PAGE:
Back in a time made simple by the loss Of detail, burned, dissolved, and broken off Like graveyard marble sculpture in the weather (2-4)
A rolling stone may gather no moss, but a gravestone, or marble sculpture, is subject to all that and more: weather, time, fire, you name it. Man may make it, but nature unmakes it with time.
The ledges show lines ruled southeast-northwest, The chisel work of an enormous Glacier That braced his feet against the Arctic Pole (15-17)
If you're talking about Man's time on the earth it's a nanosecond compared to the lifespan of a glacier. Here, Frost personifies the glacier as a kind of sculptor of the earth, and he's still hanging around just to blow some haunting coolness down your collar.
As for the woods' excitement over you […] Charge that to upstart inexperience. […] They think too much of having shaded out A few old pecker-fretted apple trees. (23-28)
You may remember from science class that you can gauge the age of a forest by the kinds of trees that grow there. Which is essentially what Frost is mentioning here. Imagine that man has cleared the brush and trees enough for a building site and a field for an apple orchard. Left untended, the wild plants and trees grow back. These are still young (full of "upstart inexperience") but they've grown tall enough to shade out the apple trees, which, with nobody to defend them, are pecked to pieces by woodpeckers anyway.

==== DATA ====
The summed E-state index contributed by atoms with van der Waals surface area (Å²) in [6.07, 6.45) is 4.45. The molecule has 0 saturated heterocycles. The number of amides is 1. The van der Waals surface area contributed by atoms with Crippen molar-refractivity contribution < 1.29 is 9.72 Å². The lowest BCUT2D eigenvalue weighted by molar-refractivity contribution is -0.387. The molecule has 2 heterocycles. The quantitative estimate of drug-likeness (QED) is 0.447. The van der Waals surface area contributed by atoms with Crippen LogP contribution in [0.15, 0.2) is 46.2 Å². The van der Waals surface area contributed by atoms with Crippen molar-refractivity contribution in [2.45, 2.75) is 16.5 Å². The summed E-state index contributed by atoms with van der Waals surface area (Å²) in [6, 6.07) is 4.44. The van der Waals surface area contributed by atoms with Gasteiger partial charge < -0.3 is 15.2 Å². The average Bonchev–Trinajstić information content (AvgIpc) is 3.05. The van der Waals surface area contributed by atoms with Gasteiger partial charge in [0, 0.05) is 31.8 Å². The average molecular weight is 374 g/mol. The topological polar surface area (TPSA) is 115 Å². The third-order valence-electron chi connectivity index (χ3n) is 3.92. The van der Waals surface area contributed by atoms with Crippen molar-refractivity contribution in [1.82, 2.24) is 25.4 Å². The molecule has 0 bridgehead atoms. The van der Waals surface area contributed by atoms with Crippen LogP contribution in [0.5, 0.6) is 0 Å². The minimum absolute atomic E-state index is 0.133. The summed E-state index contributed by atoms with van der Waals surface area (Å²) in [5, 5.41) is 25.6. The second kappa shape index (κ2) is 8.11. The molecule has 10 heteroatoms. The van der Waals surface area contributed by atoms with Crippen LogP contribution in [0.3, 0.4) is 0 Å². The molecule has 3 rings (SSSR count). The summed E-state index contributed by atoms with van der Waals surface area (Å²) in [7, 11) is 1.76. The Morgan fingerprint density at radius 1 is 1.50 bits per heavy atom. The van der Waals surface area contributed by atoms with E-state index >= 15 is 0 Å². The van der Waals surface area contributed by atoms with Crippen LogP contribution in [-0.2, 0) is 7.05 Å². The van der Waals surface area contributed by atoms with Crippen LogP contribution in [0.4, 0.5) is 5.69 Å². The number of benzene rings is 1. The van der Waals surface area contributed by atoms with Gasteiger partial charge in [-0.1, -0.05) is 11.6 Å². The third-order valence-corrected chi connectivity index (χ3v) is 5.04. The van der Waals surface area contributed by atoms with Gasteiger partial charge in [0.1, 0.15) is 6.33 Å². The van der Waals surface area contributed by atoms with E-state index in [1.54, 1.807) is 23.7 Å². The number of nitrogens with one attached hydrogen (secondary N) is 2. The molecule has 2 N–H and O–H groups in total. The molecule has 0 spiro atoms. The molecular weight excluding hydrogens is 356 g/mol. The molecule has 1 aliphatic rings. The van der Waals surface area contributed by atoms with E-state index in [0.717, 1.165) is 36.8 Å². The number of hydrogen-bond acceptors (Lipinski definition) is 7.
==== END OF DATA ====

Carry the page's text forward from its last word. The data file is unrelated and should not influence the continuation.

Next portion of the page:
But only a belilaced cellar hole, Now slowly closing like a dent in dough. (46-47)
There's an inevitability to the overgrowth in this image. Nature grows rampant, now that those who civilized this place are long gone. That's Nature 1, Man 0.
A brook that was the water of the house, Cold as a spring as yet so near its source, Too lofty and original to rage. (50-52)
If nature is often destructive, it can also be redemptive. Hey, this brook is what kept the people of the house alive and sustained, and it can do the same for you. Why not drink up?